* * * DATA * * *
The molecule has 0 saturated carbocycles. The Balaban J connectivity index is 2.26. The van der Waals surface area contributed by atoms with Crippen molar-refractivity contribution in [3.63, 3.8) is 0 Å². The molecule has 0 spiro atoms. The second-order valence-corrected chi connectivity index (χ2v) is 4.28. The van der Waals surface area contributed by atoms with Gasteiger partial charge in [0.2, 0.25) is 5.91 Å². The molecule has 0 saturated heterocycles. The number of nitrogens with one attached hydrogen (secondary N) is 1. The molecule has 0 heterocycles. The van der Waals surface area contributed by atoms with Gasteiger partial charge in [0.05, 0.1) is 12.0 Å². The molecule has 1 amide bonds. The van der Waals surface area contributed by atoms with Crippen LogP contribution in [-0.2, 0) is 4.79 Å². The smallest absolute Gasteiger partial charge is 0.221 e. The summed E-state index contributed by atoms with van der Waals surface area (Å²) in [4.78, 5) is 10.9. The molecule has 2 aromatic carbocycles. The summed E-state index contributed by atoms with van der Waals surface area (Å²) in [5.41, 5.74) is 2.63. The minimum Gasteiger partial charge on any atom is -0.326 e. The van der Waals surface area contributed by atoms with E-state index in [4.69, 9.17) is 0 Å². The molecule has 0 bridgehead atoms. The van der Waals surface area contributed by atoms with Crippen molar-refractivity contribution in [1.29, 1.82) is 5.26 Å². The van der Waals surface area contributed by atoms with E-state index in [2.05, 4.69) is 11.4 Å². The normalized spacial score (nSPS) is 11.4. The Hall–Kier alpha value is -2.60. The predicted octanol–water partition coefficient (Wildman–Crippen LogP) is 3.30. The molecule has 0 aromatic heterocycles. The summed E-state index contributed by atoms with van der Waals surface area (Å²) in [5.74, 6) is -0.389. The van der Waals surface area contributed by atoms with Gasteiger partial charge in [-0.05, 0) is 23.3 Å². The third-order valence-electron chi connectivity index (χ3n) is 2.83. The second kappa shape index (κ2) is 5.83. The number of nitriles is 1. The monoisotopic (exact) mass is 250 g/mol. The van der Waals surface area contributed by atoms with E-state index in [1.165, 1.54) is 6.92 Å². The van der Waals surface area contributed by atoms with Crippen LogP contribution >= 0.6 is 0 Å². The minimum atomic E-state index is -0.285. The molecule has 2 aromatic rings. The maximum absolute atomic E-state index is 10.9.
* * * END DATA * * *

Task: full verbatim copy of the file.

The molecule has 0 saturated carbocycles. The Balaban J connectivity index is 2.26. The van der Waals surface area contributed by atoms with Crippen molar-refractivity contribution in [3.63, 3.8) is 0 Å². The molecule has 0 spiro atoms. The second-order valence-corrected chi connectivity index (χ2v) is 4.28. The van der Waals surface area contributed by atoms with Gasteiger partial charge in [0.2, 0.25) is 5.91 Å². The molecule has 0 saturated heterocycles. The number of nitrogens with one attached hydrogen (secondary N) is 1. The molecule has 0 heterocycles. The van der Waals surface area contributed by atoms with Gasteiger partial charge in [0.05, 0.1) is 12.0 Å². The molecule has 1 amide bonds. The van der Waals surface area contributed by atoms with Crippen LogP contribution in [-0.2, 0) is 4.79 Å². The smallest absolute Gasteiger partial charge is 0.221 e. The summed E-state index contributed by atoms with van der Waals surface area (Å²) in [4.78, 5) is 10.9. The molecule has 2 aromatic carbocycles. The summed E-state index contributed by atoms with van der Waals surface area (Å²) in [5.41, 5.74) is 2.63. The minimum Gasteiger partial charge on any atom is -0.326 e. The van der Waals surface area contributed by atoms with E-state index in [4.69, 9.17) is 0 Å². The molecule has 0 bridgehead atoms. The van der Waals surface area contributed by atoms with Crippen molar-refractivity contribution in [1.29, 1.82) is 5.26 Å². The van der Waals surface area contributed by atoms with E-state index in [2.05, 4.69) is 11.4 Å². The normalized spacial score (nSPS) is 11.4. The Hall–Kier alpha value is -2.60. The predicted octanol–water partition coefficient (Wildman–Crippen LogP) is 3.30. The molecule has 0 aromatic heterocycles. The summed E-state index contributed by atoms with van der Waals surface area (Å²) in [5.74, 6) is -0.389. The van der Waals surface area contributed by atoms with Gasteiger partial charge in [-0.05, 0) is 23.3 Å². The third-order valence-electron chi connectivity index (χ3n) is 2.83. The second kappa shape index (κ2) is 5.83. The number of nitriles is 1. The monoisotopic (exact) mass is 250 g/mol. The van der Waals surface area contributed by atoms with E-state index in [1.165, 1.54) is 6.92 Å². The van der Waals surface area contributed by atoms with Crippen LogP contribution >= 0.6 is 0 Å². The minimum atomic E-state index is -0.285. The molecule has 2 aromatic rings. The maximum absolute atomic E-state index is 10.9.